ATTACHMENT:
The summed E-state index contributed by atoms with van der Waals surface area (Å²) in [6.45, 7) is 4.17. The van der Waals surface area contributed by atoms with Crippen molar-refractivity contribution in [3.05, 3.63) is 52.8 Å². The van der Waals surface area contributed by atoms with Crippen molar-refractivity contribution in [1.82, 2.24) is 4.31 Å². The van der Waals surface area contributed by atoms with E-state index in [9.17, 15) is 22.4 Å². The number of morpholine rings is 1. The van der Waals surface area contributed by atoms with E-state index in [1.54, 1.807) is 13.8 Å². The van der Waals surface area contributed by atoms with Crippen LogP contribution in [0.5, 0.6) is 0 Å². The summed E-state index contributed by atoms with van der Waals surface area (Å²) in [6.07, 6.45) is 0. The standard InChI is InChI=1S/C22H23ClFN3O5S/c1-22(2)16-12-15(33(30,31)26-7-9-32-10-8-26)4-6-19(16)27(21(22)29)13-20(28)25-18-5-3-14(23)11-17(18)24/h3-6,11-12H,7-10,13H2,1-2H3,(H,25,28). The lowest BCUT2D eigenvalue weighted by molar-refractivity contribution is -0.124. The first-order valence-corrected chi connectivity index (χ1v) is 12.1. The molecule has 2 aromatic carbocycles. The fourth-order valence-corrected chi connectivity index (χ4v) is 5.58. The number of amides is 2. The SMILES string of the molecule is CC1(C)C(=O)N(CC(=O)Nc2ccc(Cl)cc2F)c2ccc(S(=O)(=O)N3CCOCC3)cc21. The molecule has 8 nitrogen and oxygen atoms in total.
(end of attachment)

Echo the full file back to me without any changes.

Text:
The summed E-state index contributed by atoms with van der Waals surface area (Å²) in [6.45, 7) is 4.17. The van der Waals surface area contributed by atoms with Crippen molar-refractivity contribution in [3.05, 3.63) is 52.8 Å². The van der Waals surface area contributed by atoms with Crippen molar-refractivity contribution in [1.82, 2.24) is 4.31 Å². The van der Waals surface area contributed by atoms with E-state index in [9.17, 15) is 22.4 Å². The number of morpholine rings is 1. The van der Waals surface area contributed by atoms with E-state index in [1.54, 1.807) is 13.8 Å². The van der Waals surface area contributed by atoms with Crippen LogP contribution in [0.5, 0.6) is 0 Å². The summed E-state index contributed by atoms with van der Waals surface area (Å²) in [6.07, 6.45) is 0. The standard InChI is InChI=1S/C22H23ClFN3O5S/c1-22(2)16-12-15(33(30,31)26-7-9-32-10-8-26)4-6-19(16)27(21(22)29)13-20(28)25-18-5-3-14(23)11-17(18)24/h3-6,11-12H,7-10,13H2,1-2H3,(H,25,28). The lowest BCUT2D eigenvalue weighted by molar-refractivity contribution is -0.124. The first-order valence-corrected chi connectivity index (χ1v) is 12.1. The molecule has 2 aromatic carbocycles. The fourth-order valence-corrected chi connectivity index (χ4v) is 5.58. The number of amides is 2. The SMILES string of the molecule is CC1(C)C(=O)N(CC(=O)Nc2ccc(Cl)cc2F)c2ccc(S(=O)(=O)N3CCOCC3)cc21. The molecule has 8 nitrogen and oxygen atoms in total.